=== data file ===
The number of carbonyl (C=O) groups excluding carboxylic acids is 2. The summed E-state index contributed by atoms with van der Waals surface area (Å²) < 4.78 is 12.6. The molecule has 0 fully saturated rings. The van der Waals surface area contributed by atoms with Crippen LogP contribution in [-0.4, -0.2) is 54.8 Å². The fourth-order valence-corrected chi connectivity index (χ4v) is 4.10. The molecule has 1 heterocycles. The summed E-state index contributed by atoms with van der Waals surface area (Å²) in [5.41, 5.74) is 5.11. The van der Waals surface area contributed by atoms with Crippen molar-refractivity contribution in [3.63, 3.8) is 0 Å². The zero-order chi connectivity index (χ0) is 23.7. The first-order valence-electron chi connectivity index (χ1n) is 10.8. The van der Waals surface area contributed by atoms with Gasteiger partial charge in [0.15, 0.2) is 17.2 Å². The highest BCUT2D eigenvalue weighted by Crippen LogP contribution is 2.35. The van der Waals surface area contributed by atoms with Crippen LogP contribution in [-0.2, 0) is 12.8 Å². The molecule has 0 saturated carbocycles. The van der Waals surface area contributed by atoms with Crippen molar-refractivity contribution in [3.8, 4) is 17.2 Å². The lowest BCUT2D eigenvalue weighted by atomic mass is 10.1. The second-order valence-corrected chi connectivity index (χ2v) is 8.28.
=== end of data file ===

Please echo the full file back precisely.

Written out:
The number of carbonyl (C=O) groups excluding carboxylic acids is 2. The summed E-state index contributed by atoms with van der Waals surface area (Å²) < 4.78 is 12.6. The molecule has 0 fully saturated rings. The van der Waals surface area contributed by atoms with Crippen LogP contribution in [-0.4, -0.2) is 54.8 Å². The fourth-order valence-corrected chi connectivity index (χ4v) is 4.10. The molecule has 1 heterocycles. The summed E-state index contributed by atoms with van der Waals surface area (Å²) in [5.41, 5.74) is 5.11. The van der Waals surface area contributed by atoms with Crippen molar-refractivity contribution in [3.63, 3.8) is 0 Å². The zero-order chi connectivity index (χ0) is 23.7. The first-order valence-electron chi connectivity index (χ1n) is 10.8. The van der Waals surface area contributed by atoms with Gasteiger partial charge in [0.15, 0.2) is 17.2 Å². The highest BCUT2D eigenvalue weighted by Crippen LogP contribution is 2.35. The van der Waals surface area contributed by atoms with Crippen LogP contribution in [-0.2, 0) is 12.8 Å². The molecule has 0 saturated carbocycles. The van der Waals surface area contributed by atoms with Crippen molar-refractivity contribution in [3.8, 4) is 17.2 Å². The lowest BCUT2D eigenvalue weighted by atomic mass is 10.1. The second-order valence-corrected chi connectivity index (χ2v) is 8.28.